What job? What career? I am not an expert. But I have had some great jobs, some truly horrific ones, and am now in a position to sit on my sofa and think. To ask myself, what could I have done differently in my 20’s and 30’s so that at 50 my career would be better than it is? Better for me that is. Me as I am.
It’s an enormous question.
The only way I can address enormous questions is to break them into pieces and go after each piece separately. Take the blue velvet bag of marbles labeled “Career”, throw all the marbles on the floor, and step back. Look at the patterns. The marbles are separate, the glass ones, the metal ones, the cat’s eyes, the blue ones, the rainbows. Then you lay the marbles out again. According to the patterns. Disaggregate. Refactor. Break down. Rebuild. Take that amorphous concept called “Career” and break it into the smallest possible meaningful ideas.
Don’t worry, I have a somewhat less abstract way to explain what I mean. Comes from software design. “Quelle surprise,” as my mother would say. There’s a practice known as User-Centered Development. The theory is that if you want to design good business software, although it’s important to outline the General Manager’s goals, i.e. how much revenue she wants to bring in and what sort of costs she wants to reduce, most importantly you have to tell the story of the User and what task she is automating with the software. You have to break the User’s tasks down into her actual movements, thoughts, and needs. Throw those marbles right down on the floor.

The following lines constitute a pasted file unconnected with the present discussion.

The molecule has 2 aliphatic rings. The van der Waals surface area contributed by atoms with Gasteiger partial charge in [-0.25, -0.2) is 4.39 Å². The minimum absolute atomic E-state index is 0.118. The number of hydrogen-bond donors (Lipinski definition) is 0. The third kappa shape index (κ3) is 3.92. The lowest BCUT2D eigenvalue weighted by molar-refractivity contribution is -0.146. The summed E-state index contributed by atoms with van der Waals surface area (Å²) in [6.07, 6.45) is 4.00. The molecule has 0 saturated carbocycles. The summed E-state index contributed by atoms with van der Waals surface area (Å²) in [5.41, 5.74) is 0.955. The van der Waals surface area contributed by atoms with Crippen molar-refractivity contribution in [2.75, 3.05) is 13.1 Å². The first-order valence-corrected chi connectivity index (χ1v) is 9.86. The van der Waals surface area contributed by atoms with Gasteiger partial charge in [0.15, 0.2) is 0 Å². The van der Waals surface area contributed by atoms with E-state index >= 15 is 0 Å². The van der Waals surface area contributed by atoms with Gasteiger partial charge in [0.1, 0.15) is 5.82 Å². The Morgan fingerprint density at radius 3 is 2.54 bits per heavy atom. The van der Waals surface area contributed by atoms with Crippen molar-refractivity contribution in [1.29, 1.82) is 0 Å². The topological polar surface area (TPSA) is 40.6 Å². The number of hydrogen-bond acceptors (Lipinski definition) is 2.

For software, here’s a pretend example of a User Story to build call center software (real ones are much more detailed), “The User sits at her desk in a large room with 25 other customer service agents. She is drinking coffee and talking to her friend at the next desk. A call is forwarded to her from the central exchange. When she answers the phone the customers ask her questions such as, “How much is my bill…when did I pay last…can you apply my credit card to this bill…do you have my credit card number on file?” This story is very different than design begun by saying, “We need a drop down menu on the right hand side and then when you mouse over a button it turns yellow and the headers are all blue.” And of course even in User-Centered Development you need to define the General Manager’s goals very precisely, ROI, new customers accrued, market share, clicks, eyeballs, upticks, down dogs. Well no, but you get my drift. After all, it’s the GM who pays the bills.
The problem in designing good software is that frequently the goals of the User and the General Manager conflict. The User would like to be sitting on a sofa, with a laptop, drinking coffee and talking to her friends. She wants to spend time with each customer because she actually thinks her job is customer service. As in providing service to the customer. The General Manager would like the User to be isolated in a virtual cubicle, or at least with headset on, taking call after call after call. Because the GM thinks the job is reducing cost of product support. But you won’t know if these goals conflict, if the tasks are not aligned, until you tell the stories. People like to live a large portion of their lives, particularly while working, in denial. They like to say what they want to be true, rather than what is true.
In terms of your career, you are both the User, and the General Manager. Your goals, too, will most likely conflict. You too will try to find a job by specifying that it be blue and has a drop down window in the corner and turns yellow when you mouse over it. And your User may rebel. They do, you know, generally in a quiet but devastating manner. Or your General Manager may want to fire everyone. Except you are everyone. You can train yourself. You can manage yourself. But it’s pretty hard to fire yourself.
And no, I’m not finished yet.